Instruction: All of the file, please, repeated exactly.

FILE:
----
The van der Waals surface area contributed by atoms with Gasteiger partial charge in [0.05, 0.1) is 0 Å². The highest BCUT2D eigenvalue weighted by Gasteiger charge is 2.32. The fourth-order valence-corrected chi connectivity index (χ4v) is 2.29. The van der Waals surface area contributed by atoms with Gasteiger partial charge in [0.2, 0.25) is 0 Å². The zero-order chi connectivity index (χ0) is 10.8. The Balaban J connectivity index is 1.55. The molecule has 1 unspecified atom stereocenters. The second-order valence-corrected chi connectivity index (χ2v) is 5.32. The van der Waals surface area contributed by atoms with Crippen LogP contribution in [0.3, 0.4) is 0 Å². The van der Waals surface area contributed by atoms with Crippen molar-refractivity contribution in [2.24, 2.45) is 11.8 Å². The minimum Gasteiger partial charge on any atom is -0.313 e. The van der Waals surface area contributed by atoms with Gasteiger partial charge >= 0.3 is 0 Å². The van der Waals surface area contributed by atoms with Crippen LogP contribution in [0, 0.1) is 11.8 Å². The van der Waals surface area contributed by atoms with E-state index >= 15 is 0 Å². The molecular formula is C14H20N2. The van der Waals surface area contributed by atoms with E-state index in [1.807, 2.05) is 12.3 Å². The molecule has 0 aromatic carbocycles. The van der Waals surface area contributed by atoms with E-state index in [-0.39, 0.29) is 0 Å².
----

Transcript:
The van der Waals surface area contributed by atoms with Gasteiger partial charge in [0.05, 0.1) is 0 Å². The highest BCUT2D eigenvalue weighted by Gasteiger charge is 2.32. The fourth-order valence-corrected chi connectivity index (χ4v) is 2.29. The van der Waals surface area contributed by atoms with Gasteiger partial charge in [0.2, 0.25) is 0 Å². The zero-order chi connectivity index (χ0) is 10.8. The Balaban J connectivity index is 1.55. The molecule has 1 unspecified atom stereocenters. The second-order valence-corrected chi connectivity index (χ2v) is 5.32. The van der Waals surface area contributed by atoms with Crippen LogP contribution in [0.3, 0.4) is 0 Å². The van der Waals surface area contributed by atoms with Crippen molar-refractivity contribution in [2.24, 2.45) is 11.8 Å². The minimum Gasteiger partial charge on any atom is -0.313 e. The van der Waals surface area contributed by atoms with Gasteiger partial charge >= 0.3 is 0 Å². The van der Waals surface area contributed by atoms with Crippen LogP contribution in [0, 0.1) is 11.8 Å². The van der Waals surface area contributed by atoms with E-state index >= 15 is 0 Å². The molecular formula is C14H20N2. The van der Waals surface area contributed by atoms with E-state index in [1.807, 2.05) is 12.3 Å². The molecule has 0 aromatic carbocycles. The van der Waals surface area contributed by atoms with E-state index in [-0.39, 0.29) is 0 Å².